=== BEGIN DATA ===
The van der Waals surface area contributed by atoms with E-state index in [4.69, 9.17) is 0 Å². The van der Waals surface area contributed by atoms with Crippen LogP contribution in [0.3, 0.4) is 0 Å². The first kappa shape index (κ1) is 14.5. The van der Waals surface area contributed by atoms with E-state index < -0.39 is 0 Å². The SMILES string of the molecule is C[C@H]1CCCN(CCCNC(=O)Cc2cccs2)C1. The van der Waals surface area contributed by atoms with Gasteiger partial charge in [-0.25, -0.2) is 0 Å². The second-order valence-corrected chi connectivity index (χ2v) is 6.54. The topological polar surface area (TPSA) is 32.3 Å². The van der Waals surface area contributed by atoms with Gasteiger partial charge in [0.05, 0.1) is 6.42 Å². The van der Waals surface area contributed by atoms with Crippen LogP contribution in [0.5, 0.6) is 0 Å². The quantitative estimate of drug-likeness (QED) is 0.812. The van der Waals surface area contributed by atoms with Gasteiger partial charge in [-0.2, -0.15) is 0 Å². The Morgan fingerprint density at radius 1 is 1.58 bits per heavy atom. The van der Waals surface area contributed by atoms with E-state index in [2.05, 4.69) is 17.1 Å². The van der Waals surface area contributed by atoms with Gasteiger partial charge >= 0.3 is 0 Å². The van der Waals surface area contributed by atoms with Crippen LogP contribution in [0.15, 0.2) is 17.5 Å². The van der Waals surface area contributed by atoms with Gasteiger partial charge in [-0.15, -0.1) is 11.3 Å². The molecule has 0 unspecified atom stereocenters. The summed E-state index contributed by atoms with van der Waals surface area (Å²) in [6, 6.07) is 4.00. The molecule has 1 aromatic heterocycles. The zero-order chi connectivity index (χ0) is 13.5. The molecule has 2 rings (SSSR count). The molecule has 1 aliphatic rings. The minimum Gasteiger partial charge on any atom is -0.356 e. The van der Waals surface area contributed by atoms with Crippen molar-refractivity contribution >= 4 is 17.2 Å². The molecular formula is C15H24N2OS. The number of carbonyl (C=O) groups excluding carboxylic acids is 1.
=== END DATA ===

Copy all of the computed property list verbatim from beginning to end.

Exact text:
The van der Waals surface area contributed by atoms with E-state index in [4.69, 9.17) is 0 Å². The van der Waals surface area contributed by atoms with Crippen LogP contribution in [0.3, 0.4) is 0 Å². The first kappa shape index (κ1) is 14.5. The van der Waals surface area contributed by atoms with E-state index < -0.39 is 0 Å². The SMILES string of the molecule is C[C@H]1CCCN(CCCNC(=O)Cc2cccs2)C1. The van der Waals surface area contributed by atoms with Gasteiger partial charge in [-0.25, -0.2) is 0 Å². The second-order valence-corrected chi connectivity index (χ2v) is 6.54. The topological polar surface area (TPSA) is 32.3 Å². The van der Waals surface area contributed by atoms with Gasteiger partial charge in [0.05, 0.1) is 6.42 Å². The van der Waals surface area contributed by atoms with Crippen LogP contribution in [0.5, 0.6) is 0 Å². The quantitative estimate of drug-likeness (QED) is 0.812. The van der Waals surface area contributed by atoms with Gasteiger partial charge in [-0.2, -0.15) is 0 Å². The Morgan fingerprint density at radius 1 is 1.58 bits per heavy atom. The van der Waals surface area contributed by atoms with E-state index in [2.05, 4.69) is 17.1 Å². The van der Waals surface area contributed by atoms with Gasteiger partial charge >= 0.3 is 0 Å². The van der Waals surface area contributed by atoms with Crippen LogP contribution in [0.15, 0.2) is 17.5 Å². The van der Waals surface area contributed by atoms with Gasteiger partial charge in [-0.15, -0.1) is 11.3 Å². The molecule has 0 unspecified atom stereocenters. The summed E-state index contributed by atoms with van der Waals surface area (Å²) in [6, 6.07) is 4.00. The molecule has 1 aromatic heterocycles. The zero-order chi connectivity index (χ0) is 13.5. The molecule has 2 rings (SSSR count). The molecule has 1 aliphatic rings. The minimum Gasteiger partial charge on any atom is -0.356 e. The van der Waals surface area contributed by atoms with Crippen molar-refractivity contribution >= 4 is 17.2 Å². The molecular formula is C15H24N2OS. The number of carbonyl (C=O) groups excluding carboxylic acids is 1.